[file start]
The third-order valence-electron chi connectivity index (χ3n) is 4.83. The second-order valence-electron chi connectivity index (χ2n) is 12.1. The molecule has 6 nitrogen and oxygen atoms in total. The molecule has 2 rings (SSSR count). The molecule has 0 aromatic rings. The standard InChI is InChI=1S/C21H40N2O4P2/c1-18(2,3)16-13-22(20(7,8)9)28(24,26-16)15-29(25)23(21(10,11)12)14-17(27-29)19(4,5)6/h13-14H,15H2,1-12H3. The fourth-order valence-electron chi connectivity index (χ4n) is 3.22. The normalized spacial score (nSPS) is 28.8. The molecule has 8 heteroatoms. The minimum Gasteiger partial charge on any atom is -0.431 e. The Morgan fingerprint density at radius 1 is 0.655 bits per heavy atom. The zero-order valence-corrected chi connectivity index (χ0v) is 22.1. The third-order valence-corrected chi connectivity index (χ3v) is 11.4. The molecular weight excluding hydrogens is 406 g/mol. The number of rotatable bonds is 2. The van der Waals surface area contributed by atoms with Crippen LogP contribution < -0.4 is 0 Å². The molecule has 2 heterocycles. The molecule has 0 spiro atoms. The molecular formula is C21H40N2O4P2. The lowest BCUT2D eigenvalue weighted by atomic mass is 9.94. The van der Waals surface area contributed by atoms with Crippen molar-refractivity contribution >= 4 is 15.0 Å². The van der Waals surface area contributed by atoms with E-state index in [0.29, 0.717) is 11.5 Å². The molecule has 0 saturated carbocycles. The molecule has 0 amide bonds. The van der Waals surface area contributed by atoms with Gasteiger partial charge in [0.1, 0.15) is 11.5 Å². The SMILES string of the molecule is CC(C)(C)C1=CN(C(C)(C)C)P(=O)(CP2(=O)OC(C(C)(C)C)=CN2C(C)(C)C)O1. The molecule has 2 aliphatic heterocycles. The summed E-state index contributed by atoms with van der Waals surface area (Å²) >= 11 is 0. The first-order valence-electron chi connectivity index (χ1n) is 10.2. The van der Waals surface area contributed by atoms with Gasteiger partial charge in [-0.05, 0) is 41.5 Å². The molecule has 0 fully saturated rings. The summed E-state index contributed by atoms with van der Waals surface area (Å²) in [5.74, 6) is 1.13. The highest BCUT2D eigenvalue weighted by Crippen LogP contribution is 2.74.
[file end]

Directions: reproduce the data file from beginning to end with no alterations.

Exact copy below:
The third-order valence-electron chi connectivity index (χ3n) is 4.83. The second-order valence-electron chi connectivity index (χ2n) is 12.1. The molecule has 6 nitrogen and oxygen atoms in total. The molecule has 2 rings (SSSR count). The molecule has 0 aromatic rings. The standard InChI is InChI=1S/C21H40N2O4P2/c1-18(2,3)16-13-22(20(7,8)9)28(24,26-16)15-29(25)23(21(10,11)12)14-17(27-29)19(4,5)6/h13-14H,15H2,1-12H3. The fourth-order valence-electron chi connectivity index (χ4n) is 3.22. The normalized spacial score (nSPS) is 28.8. The molecule has 8 heteroatoms. The minimum Gasteiger partial charge on any atom is -0.431 e. The Morgan fingerprint density at radius 1 is 0.655 bits per heavy atom. The zero-order valence-corrected chi connectivity index (χ0v) is 22.1. The third-order valence-corrected chi connectivity index (χ3v) is 11.4. The molecular weight excluding hydrogens is 406 g/mol. The number of rotatable bonds is 2. The van der Waals surface area contributed by atoms with Crippen LogP contribution < -0.4 is 0 Å². The molecule has 2 heterocycles. The molecule has 0 spiro atoms. The molecular formula is C21H40N2O4P2. The lowest BCUT2D eigenvalue weighted by atomic mass is 9.94. The van der Waals surface area contributed by atoms with Crippen molar-refractivity contribution >= 4 is 15.0 Å². The van der Waals surface area contributed by atoms with E-state index in [0.29, 0.717) is 11.5 Å². The molecule has 0 saturated carbocycles. The molecule has 0 amide bonds. The van der Waals surface area contributed by atoms with Gasteiger partial charge in [0.1, 0.15) is 11.5 Å². The SMILES string of the molecule is CC(C)(C)C1=CN(C(C)(C)C)P(=O)(CP2(=O)OC(C(C)(C)C)=CN2C(C)(C)C)O1. The molecule has 2 aliphatic heterocycles. The summed E-state index contributed by atoms with van der Waals surface area (Å²) >= 11 is 0. The first-order valence-electron chi connectivity index (χ1n) is 10.2. The van der Waals surface area contributed by atoms with Gasteiger partial charge in [-0.05, 0) is 41.5 Å². The molecule has 0 fully saturated rings. The summed E-state index contributed by atoms with van der Waals surface area (Å²) in [5.74, 6) is 1.13. The highest BCUT2D eigenvalue weighted by Crippen LogP contribution is 2.74.